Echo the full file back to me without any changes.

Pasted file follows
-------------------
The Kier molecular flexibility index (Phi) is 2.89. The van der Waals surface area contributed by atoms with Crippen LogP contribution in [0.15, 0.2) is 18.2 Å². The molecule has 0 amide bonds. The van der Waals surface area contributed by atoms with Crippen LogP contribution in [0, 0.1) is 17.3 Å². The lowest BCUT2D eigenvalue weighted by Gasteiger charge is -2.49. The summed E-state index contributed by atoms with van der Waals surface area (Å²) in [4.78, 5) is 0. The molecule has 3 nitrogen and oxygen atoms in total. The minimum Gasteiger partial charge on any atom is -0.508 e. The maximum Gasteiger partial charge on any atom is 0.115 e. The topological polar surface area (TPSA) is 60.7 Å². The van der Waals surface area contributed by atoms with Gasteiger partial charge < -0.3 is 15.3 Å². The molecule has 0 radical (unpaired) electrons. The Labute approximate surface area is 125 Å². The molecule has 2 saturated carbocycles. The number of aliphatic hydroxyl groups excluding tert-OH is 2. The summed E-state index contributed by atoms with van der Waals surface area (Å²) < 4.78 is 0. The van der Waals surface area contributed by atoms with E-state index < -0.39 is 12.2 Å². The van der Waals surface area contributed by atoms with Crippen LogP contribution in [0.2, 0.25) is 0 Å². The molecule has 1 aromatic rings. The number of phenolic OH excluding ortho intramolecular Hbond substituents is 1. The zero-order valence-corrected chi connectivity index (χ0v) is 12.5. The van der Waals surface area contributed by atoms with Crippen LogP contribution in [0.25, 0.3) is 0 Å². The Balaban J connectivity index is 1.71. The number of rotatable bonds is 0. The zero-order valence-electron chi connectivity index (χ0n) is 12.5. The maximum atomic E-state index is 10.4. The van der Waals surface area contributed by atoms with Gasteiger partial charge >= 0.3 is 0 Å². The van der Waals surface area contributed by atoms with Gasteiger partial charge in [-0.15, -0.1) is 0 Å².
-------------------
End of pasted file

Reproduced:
The Kier molecular flexibility index (Phi) is 2.89. The van der Waals surface area contributed by atoms with Crippen LogP contribution in [0.15, 0.2) is 18.2 Å². The molecule has 0 amide bonds. The van der Waals surface area contributed by atoms with Crippen LogP contribution in [0, 0.1) is 17.3 Å². The lowest BCUT2D eigenvalue weighted by Gasteiger charge is -2.49. The summed E-state index contributed by atoms with van der Waals surface area (Å²) in [4.78, 5) is 0. The molecule has 3 nitrogen and oxygen atoms in total. The minimum Gasteiger partial charge on any atom is -0.508 e. The maximum Gasteiger partial charge on any atom is 0.115 e. The topological polar surface area (TPSA) is 60.7 Å². The van der Waals surface area contributed by atoms with Gasteiger partial charge < -0.3 is 15.3 Å². The molecule has 0 radical (unpaired) electrons. The Labute approximate surface area is 125 Å². The molecule has 2 saturated carbocycles. The number of aliphatic hydroxyl groups excluding tert-OH is 2. The summed E-state index contributed by atoms with van der Waals surface area (Å²) < 4.78 is 0. The van der Waals surface area contributed by atoms with E-state index < -0.39 is 12.2 Å². The van der Waals surface area contributed by atoms with Crippen LogP contribution in [0.2, 0.25) is 0 Å². The molecule has 1 aromatic rings. The number of phenolic OH excluding ortho intramolecular Hbond substituents is 1. The zero-order valence-corrected chi connectivity index (χ0v) is 12.5. The van der Waals surface area contributed by atoms with Crippen LogP contribution in [0.25, 0.3) is 0 Å². The Balaban J connectivity index is 1.71. The number of rotatable bonds is 0. The zero-order valence-electron chi connectivity index (χ0n) is 12.5. The maximum atomic E-state index is 10.4. The van der Waals surface area contributed by atoms with Gasteiger partial charge >= 0.3 is 0 Å². The van der Waals surface area contributed by atoms with Gasteiger partial charge in [-0.15, -0.1) is 0 Å².